$45 a Month for a Bottomless Cup of Coffee

The Wall Street Journal reports that a new “subscription-model coffee club” is currently in beta testing in NYC. Customers can pay $45 a month for unlimited drip or pour-over coffee, or $85 for unlimited espresso at select coffee shops in the city. One caveat is that customers can only use their membership card to buy one coffee every half hour (likely to prevent sharing the card with others).

Not everyone is into the idea:

Andrew Hetzel, a coffee industry specialist who is a Board Member of the Specialty Coffee Association of America, said he thinks the CUPS model can be popular with consumers but has concerns about the “bottomless cup” concept from the perspective of quality.

“My fear is that flat-rate pricing model will be a disincentive to the use of quality coffee and reduce overall consumption, making the app a poor value for consumers,” said Mr. Hetzel.

As a daily coffee drinker, $45 a month might actually be worth it, though it would really depend on which coffeehouses decide to participate…

Actually thinking about it some more, I probably wouldn’t do this—I’d feel too much pressure to get my money’s worth. What about you other coffee drinkers out there?


A Case Against Telling Your Coworkers What You Earn

While I don’t dispute the notion that transparency can prevent people from being underpaid, the chaos that can be caused by people sharing their salaries suggests that there needs to be a better way to share that information.


Starving on Campus

College students are known for being broke, heavily in debt, and surviving off of instant ramen, but there is also an invisible population of students who have “food insecurity”—not having enough to eat on daily basis. These students are often hidden because they feel ashamed about their circumstances.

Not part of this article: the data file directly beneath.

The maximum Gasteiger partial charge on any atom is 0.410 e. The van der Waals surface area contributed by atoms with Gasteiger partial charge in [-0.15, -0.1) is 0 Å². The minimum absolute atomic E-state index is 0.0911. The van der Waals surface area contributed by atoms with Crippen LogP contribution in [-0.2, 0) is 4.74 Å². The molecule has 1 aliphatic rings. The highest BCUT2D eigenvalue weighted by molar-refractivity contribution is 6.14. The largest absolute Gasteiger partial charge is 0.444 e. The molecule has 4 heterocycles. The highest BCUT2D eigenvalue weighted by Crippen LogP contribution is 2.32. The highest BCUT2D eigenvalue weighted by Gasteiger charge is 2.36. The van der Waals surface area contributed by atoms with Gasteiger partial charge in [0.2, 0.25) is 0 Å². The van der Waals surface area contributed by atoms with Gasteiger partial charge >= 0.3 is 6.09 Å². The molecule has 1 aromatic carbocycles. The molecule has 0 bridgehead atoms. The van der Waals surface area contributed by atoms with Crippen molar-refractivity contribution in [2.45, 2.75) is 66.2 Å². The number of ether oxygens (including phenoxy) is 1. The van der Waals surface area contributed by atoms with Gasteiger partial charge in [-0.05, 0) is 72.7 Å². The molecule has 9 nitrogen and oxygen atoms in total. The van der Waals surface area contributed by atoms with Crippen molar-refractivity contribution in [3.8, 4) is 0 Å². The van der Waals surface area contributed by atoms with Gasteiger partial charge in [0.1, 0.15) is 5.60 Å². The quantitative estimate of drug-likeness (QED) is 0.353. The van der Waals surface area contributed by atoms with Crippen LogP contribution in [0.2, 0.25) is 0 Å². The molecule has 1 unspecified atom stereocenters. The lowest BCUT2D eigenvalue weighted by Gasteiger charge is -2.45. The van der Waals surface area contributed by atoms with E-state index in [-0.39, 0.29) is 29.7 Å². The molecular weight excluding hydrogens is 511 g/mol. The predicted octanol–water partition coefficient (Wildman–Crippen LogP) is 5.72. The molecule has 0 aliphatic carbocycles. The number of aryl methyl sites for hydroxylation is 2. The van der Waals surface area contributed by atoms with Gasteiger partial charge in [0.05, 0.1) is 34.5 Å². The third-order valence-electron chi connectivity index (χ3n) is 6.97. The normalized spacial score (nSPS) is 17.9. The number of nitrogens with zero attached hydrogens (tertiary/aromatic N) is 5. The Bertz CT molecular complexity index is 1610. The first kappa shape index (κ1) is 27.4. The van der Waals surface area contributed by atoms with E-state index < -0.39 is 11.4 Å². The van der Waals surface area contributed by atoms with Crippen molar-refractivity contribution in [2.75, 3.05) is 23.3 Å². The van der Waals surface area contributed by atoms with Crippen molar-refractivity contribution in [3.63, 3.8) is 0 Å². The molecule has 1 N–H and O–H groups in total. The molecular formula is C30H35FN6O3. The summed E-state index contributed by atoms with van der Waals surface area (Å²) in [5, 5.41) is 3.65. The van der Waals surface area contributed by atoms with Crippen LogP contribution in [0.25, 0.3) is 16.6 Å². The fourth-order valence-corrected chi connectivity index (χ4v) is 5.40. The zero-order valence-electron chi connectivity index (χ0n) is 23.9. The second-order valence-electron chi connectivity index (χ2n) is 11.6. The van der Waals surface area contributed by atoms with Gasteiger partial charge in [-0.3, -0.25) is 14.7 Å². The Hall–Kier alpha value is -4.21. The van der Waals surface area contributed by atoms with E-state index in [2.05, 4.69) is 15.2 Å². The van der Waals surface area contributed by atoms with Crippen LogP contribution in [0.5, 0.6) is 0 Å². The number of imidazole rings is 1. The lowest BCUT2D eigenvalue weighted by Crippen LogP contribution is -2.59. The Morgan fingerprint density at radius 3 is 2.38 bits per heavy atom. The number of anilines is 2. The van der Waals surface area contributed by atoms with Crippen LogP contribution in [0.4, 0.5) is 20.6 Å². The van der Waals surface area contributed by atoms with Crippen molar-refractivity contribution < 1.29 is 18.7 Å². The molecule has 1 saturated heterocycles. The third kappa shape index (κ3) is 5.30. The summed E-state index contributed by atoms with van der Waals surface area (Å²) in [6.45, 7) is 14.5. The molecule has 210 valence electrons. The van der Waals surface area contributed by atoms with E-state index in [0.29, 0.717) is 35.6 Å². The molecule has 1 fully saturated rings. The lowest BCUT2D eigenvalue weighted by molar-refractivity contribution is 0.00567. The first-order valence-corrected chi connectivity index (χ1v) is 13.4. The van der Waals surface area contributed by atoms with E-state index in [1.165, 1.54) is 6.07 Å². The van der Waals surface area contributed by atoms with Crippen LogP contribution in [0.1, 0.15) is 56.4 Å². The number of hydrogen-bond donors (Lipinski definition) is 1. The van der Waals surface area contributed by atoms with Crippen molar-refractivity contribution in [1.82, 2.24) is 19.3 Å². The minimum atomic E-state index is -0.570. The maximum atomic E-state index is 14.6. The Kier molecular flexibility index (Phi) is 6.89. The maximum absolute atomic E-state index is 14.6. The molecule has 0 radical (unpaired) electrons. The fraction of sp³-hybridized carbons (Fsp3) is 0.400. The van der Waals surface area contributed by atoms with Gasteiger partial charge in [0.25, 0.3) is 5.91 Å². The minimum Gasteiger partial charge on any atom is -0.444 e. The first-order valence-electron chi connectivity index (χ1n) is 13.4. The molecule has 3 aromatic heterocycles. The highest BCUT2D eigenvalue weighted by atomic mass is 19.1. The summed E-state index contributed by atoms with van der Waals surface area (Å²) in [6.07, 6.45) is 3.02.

A Chat With the Women Who Started ‘Rice Paper Scissors,’ A Vietnamese Restaurant in San Francisco

We’re Valerie and Katie, the founders of Rice Paper Scissors, a Vietnamese restaurant based in San Francisco.


Winnipeg, Manitoba: The Slurpee Capital of the World

Here’s a delightful post from Priceonomics on the invention of the Slurpee. Who would have thought that Canadians were such huge consumers of flavored icy drinks? Canadian readers, is this true?


How Much Should You Tip for Office Food Deliveries?

I know this has been covered to death, but I have a question about institutional tipping. I’m lucky enough to work for a company that sees fit to provide its employees with a variety of free food – lunches, breakfasts, snacks, etc.


Cereal Boxes Designed to Make Sustained Eye Contact With Children

from Venessa Wong at Businessweek: “Is Cap’n Crunch Staring Straight Into Your Child’s Soul?” (Answer: yes.)


Americans Pouring Ranch All Over Everything

The Salt reports that NPD Group, a consumer market information company, has found that ranch dressing has becoming the number one dressing “shipped to the country’s cafeterias, restaurants and institutions.”


There’s a New Chicken King in Town

Big news in fried chicken land, courtesy of Businessweek: Chick-fil-a has now outpaced KFC as the #1 chicken provider in these here United States.


How Much Would You Pay For Elephant Poop Coffee?

If the answer is $1500 a kilogram, then it might be time to start booking your next vacation. On the island of Macau, China, you can get a cup of “black ivory” for 488 patacas, which is about $60 USD (plus tip!).


An ATM, But for Cupcakes

New York joins cities like Dallas, Chicago, Atlanta, Las Vegas, and Beverly Hills that have a cupcake ATM—a place where people can go 24/7 to pick up a cupcake for $4.25 if they having a craving for one. The ATM is run by Sprinkles, and a robotic arm picks up cupcakes to deliver them in a compartment when a customer orders one. I’ll likely never use it, but you never know.


Restaurant Week With Fair Labor Practices

Here’s a spin on “restaurant week,” which happens in various cities across the country and allows diners to try prix fixe lunches and dinners at participating restaurants for what is usually a fraction of the price: High Road Restaurant Week.